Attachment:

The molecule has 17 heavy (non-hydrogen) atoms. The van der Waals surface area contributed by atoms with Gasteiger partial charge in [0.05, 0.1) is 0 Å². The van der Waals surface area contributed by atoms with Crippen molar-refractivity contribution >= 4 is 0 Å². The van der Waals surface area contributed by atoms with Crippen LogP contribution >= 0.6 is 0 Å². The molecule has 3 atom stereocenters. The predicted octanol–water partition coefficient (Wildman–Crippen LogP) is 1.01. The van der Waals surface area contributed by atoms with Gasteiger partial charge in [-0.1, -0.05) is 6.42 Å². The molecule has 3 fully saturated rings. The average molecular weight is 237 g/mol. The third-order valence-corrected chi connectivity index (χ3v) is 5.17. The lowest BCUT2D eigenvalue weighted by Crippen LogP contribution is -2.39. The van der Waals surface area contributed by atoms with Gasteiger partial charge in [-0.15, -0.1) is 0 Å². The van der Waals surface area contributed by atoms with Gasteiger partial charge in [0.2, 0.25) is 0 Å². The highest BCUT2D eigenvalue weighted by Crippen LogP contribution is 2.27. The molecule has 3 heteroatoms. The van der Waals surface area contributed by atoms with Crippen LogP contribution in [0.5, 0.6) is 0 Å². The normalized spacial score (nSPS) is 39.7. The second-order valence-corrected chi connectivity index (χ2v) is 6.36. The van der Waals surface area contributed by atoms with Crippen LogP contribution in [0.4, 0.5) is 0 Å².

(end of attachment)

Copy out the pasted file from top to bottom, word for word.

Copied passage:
The molecule has 17 heavy (non-hydrogen) atoms. The van der Waals surface area contributed by atoms with Gasteiger partial charge in [0.05, 0.1) is 0 Å². The van der Waals surface area contributed by atoms with Crippen molar-refractivity contribution >= 4 is 0 Å². The van der Waals surface area contributed by atoms with Crippen LogP contribution >= 0.6 is 0 Å². The molecule has 3 atom stereocenters. The predicted octanol–water partition coefficient (Wildman–Crippen LogP) is 1.01. The van der Waals surface area contributed by atoms with Gasteiger partial charge in [-0.1, -0.05) is 6.42 Å². The molecule has 3 fully saturated rings. The average molecular weight is 237 g/mol. The third-order valence-corrected chi connectivity index (χ3v) is 5.17. The lowest BCUT2D eigenvalue weighted by Crippen LogP contribution is -2.39. The van der Waals surface area contributed by atoms with Gasteiger partial charge in [-0.15, -0.1) is 0 Å². The van der Waals surface area contributed by atoms with Gasteiger partial charge in [0.2, 0.25) is 0 Å². The highest BCUT2D eigenvalue weighted by Crippen LogP contribution is 2.27. The molecule has 3 heteroatoms. The van der Waals surface area contributed by atoms with Crippen LogP contribution in [0.5, 0.6) is 0 Å². The normalized spacial score (nSPS) is 39.7. The second-order valence-corrected chi connectivity index (χ2v) is 6.36. The van der Waals surface area contributed by atoms with Crippen LogP contribution in [0.4, 0.5) is 0 Å².